“It’s in him to understand; only she lost the right to make him understand. She she debased herself. So she must sacrifice herself to get clean again. She must make even greater sacrifices than any she cowed away from. She must do this without any of the compensations that come to those who have been honest and unafraid.”

“What of him?”

“He must never know. He’ll go round and round his little circle, and she must watch him.”

“It’s terrible,” he murmured. “It will be terrible for her to watch him do that. If you had told him how she felt ”

“God forbid!”

“Or if you had only told me, so that I could have told him ”

She seized Peter’s arm.

“You would n’t have dared!”

“I’d dare anything to save two people from such torment.”

“You you don’t think he will worry?”

“I think he is worrying a great deal.”

“Only for the moment,” she broke in. “But soon in a week or two he will be quite himself again. He has a great many things to do. He has tennis and and golf.”

She checked herself abruptly. ("Damn golf!” Monte had said.)

“There’s too much of a man in him now to be satisfied with such things,” said Peter. “It’s a pity it’s a pity there are not two of you, Marjory.”

“Of me?”

“He thinks a great deal of you. If he had met you before he met this other ”

“What are you saying, Peter?”

“That you’re the sort of woman who could have called out in him an honest love.”

There, beside Peter who could not see, Marjory bent low and buried her face in her hands.

“You ’re the sort of woman,” he went on, “who could have roused the man in him that has been waiting all this time for some one like you.”

How Peter was hurting her! How he was pinching her with red-hot irons! It hurt so much that she was glad. Here, at last, she was beginning her sacrifice for Monte. So she made neither moan nor groan, nor covered her ears, but took her punishment like a man.

“Some one else must do all that,” she said.

“Yes,” he answered. “Or his life will be wasted. He needs to suffer. He needs to give up. This thing we call a tragedy may be the making of him.”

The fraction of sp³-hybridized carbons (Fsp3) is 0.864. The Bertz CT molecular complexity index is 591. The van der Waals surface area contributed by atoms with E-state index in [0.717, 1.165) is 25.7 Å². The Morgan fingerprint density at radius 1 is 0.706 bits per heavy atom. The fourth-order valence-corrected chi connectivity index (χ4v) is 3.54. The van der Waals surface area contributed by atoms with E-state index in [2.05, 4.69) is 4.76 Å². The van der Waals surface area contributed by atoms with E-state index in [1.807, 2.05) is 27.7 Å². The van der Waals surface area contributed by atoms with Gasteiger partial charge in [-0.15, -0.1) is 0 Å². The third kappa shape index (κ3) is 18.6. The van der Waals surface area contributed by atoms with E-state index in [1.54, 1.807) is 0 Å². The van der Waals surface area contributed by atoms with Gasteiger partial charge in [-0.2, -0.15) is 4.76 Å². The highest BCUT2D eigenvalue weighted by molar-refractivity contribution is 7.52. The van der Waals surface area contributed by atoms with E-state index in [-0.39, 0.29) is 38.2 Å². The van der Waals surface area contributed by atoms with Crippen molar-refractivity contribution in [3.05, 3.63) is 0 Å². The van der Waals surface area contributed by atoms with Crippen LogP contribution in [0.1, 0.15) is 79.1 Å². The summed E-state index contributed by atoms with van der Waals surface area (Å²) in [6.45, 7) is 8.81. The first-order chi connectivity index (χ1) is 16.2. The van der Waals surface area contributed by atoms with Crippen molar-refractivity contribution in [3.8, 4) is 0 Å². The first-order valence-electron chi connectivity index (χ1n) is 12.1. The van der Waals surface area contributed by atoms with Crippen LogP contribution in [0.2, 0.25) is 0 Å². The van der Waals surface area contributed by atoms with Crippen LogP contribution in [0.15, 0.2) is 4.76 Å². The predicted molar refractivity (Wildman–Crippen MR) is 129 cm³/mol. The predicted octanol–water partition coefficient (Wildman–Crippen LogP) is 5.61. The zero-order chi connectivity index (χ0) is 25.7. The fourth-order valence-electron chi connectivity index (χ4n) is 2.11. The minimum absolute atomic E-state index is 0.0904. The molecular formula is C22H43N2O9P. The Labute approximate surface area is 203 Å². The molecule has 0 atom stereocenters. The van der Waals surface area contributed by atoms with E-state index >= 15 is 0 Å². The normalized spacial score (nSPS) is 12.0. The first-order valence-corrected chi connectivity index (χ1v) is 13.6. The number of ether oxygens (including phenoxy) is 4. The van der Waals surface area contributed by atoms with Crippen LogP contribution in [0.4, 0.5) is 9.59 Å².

“For some one else,” she repeated.

Peter was fumbling about for her hand. Suddenly she straightened herself.

“It must be for some one else,” he said hoarsely “because I want you for myself. In time you must be mine. With the experience of those two before us, we must n’t make the same mistake ourselves. I I was n’t going to tell you this until I had my eyes back. But, heart o’ mine, I ’ve held in so long. Here in the dark one gets so much alone. And being alone is what kills.”

She was hiding her hand from him.

“I can’t find your hand,” he whispered, like a child lost in the dark.

Summoning all her strength, she placed her hand within his. “It is cold!” he cried.

Yet the day was warm. They were speeding through a sunlighted country of olive trees and flowers in bloom a warm world and tender.

He drew her fingers to his lips and kissed them passionately. She suffered it, closing her eyes against the pain.

“I’ve wanted you so all these months!” he cried. “I should n’t have let you go in the first place. I should n’t have let you go.”

“No, Peter,” she answered.

“And now that I’ve found you again, you’ll stay?”

He was lifting his face to hers straining to see her. To have answered any way but as he pleaded would have been to strike that upturned face.

“I I ’ll try to stay,” she faltered.

“I ’ll make you!” he breathed. “I ’ll hold you tight, soul of mine. Would you would you kiss my eyes?”

Holding her breath, Marjory lightly brushed each of his eyes with her lips.

“It’s like balm,” he whispered. “I’ve dreamed at night of this.”

“Every day I’ll do it,” she said. “Only for a little while you ’ll not ask for anything more, Peter?”

“Not until some day they open in answer to that call,” he replied.

“I did n’t mean that, Peter,” she said hurriedly. “Only I’m so mixed up myself.”

“It’s so new to you,” he nodded. “To me it’s like a day foreseen a dozen years. Long before I saw you I knew I was getting ready for you. Now what do a few weeks matter?”

“It may be months, Peter, before I’m quite steady.”

“Even if it’s years,” he exclaimed, “I’ve felt your lips.”

“Only on your eyes,” she cried in terror.

“I I would n’t dare to feel them except on my eyes for a little while. Even there they take away my breath.”